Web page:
Say goodbye to buying expensive yogurt at the store with all that disposable plastic. With a Luvele Yogurt Maker, you’ll save money, create less waste, and enjoy yogurt that’s more nutritious than anything you can buy. And bonus, once you start your own batch of homemade yogurt you'll have an endless supply, as a few spoonfuls of yogurt can re-culture your milk in the next batch.
At first, the idea of making yogurt might seem intimidating, but with a Luvele yogurt maker, the simple process is fun and easy. All you need is bacteria (known as yogurt starter culture) and milk, but before you begin your first batch be sure to read:
Homemade yogurt is also one of the best sources of probiotics, which are friendly bacteria that give your gut microbiome a boost and improve your overall health. When you make yogurt at home, you can be sure that it has more probiotics than any yogurt you can buy at the store.
The Luvele Yogurt Maker puts you in control of the bacterial quality and the taste. Your starter culture will specify how long to incubate. Most will typically recommend 6-8 hours which will result in a mild tasting natural yogurt. For a therapeutic probiotic yogurt, Luvele yogurt recipes generally suggest overriding the specified time and fermenting for 24-hours. The resulting yogurt will taste a little tarter but have considerably more good bacteria. The fermentation time is entirely yours. Browse the following links to learn about the benefits of a longer fermentation time.
Yogurt Starter culture (amount specified on the packet)
Milk (up to 2 L/2.1 qt)
Before you begin it is important to sterilise the Luvele yogurt making glass jar, lid, and any utensils you use, in hot water. Pouring boiling water over everything is sufficient. The danger of not sterilising is that other bacteria may overpower your starter culture and affect the quality of your yogurt.
1. Measure Quantity
Measure the appropriate quantity of milk to fill your Luvele yogurt maker and pour into a large, clean saucepan.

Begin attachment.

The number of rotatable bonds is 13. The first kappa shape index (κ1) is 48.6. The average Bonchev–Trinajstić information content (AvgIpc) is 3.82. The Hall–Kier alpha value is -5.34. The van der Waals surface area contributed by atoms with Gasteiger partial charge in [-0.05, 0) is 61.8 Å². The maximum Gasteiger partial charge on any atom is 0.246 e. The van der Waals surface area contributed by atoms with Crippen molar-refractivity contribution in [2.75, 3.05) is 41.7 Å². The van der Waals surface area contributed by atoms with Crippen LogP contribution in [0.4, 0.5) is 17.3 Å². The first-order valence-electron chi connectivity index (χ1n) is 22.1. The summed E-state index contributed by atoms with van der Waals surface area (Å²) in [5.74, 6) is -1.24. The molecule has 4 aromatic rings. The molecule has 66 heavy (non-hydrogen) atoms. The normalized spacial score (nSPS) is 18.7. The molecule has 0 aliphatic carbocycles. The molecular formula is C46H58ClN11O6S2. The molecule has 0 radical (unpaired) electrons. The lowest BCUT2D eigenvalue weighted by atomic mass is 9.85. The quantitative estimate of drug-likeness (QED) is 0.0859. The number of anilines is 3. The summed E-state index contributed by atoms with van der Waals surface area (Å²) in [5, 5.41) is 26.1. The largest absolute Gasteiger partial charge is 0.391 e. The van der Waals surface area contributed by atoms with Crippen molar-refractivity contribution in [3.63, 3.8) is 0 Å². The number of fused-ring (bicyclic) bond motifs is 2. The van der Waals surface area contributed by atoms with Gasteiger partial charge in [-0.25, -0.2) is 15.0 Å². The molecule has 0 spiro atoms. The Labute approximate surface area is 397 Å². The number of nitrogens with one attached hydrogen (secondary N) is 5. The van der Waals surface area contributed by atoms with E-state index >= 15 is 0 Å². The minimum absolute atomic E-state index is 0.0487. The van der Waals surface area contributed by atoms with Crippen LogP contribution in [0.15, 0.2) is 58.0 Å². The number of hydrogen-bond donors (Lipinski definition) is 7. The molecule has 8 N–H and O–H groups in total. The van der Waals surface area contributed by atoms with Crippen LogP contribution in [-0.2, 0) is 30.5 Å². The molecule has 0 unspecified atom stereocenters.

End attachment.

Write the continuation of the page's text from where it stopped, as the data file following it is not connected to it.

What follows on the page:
2. Heat and hold the milk at 82°C (180°F)
Use a thermometer. Note, as you become more confident with heating milk to make yogurt you will be able to judge when the milk is nearing 82°C (180°F) because it will begin to swell and rise in the pot (just before it simmers). Hold the heat at this temperature for anywhere between 2 - 10 minutes. The longer the better. Holding the milk at this high temperature allows the milk proteins to denature which thickens the yogurt.
Tip: It can be a challenge to hold the milk at a high temperature for so long. Don’t get too caught up on the precise temperature. If the milk accidently simmers briefly, don’t panic – reduce the heat and continue. Use a wok ring (or something similar) to create a distance between the flame and pot or use a double boiler pot filled with boiling water.
3. Cover the milk & let cool to below 42°C (107°F)
It is fine if the milk cools down well below 42°C or even goes cold, it just mustn't be too hot. Temperatures above 43°C will kill the starter culture. Tip: You can actively cool it by filling a sink, or bowl with cold water and setting the pot of heated milk in the cold water.
As the milk cools a layer of skin will form on the milk. There is no harm leaving it in. It does not produce lumpy yoghurt. If you are using unhomogenised milk, the skin will include the cream, which is rich and delicious. You don't want to miss out on this!
4. Add the starter culture and gently whisk it in.
Each yogurt starter culture will come with different instructions. Please follow the instructions unique to your starter culture and use the amount specified. Alternatively, stir in a quarter of a cup of homemade yogurt from a previous batch (per litre of milk).
5. Pour the milk into the yogurt making glass jar and put the lid firmly on.
Place the glass yogurt jar into your yogurt maker.
6. Pour water slowly into the base.
The water must not be filled over the ‘tall line’ indicated on the inside wall of the maker.
7. Place the cover lid on top.
The milk is now ready to begin fermentation.
8. Set the time & temperature.
Use the digital control panel to set the temperature to 38° C (100° F), and the time either, according to the starter culture instructions or for 24-hours. Note: only choose to incubate longer than 24-hours if you are using a unique blend of probiotic strains in your starter culture or when the method specifies 36-hours.
9. When the timer goes off, the fermentation is complete.
Condensation will have collected under the cover lid. Please take care removing it and allow the water to drip into the water bath, instead of your bench!
10. Switch the yogurt maker off and remove the yogurt jar.
Straight from the maker the yogurt will be runny and warm.
Depending on the milk you used, there may be a layer of yellow cream on top of the yogurt. Be gentle with the warm yogurt and don’t stir it or else it won’t set in a perfect white mass.
11. Place the jar in the fridge for at least 6 hours to chill and set.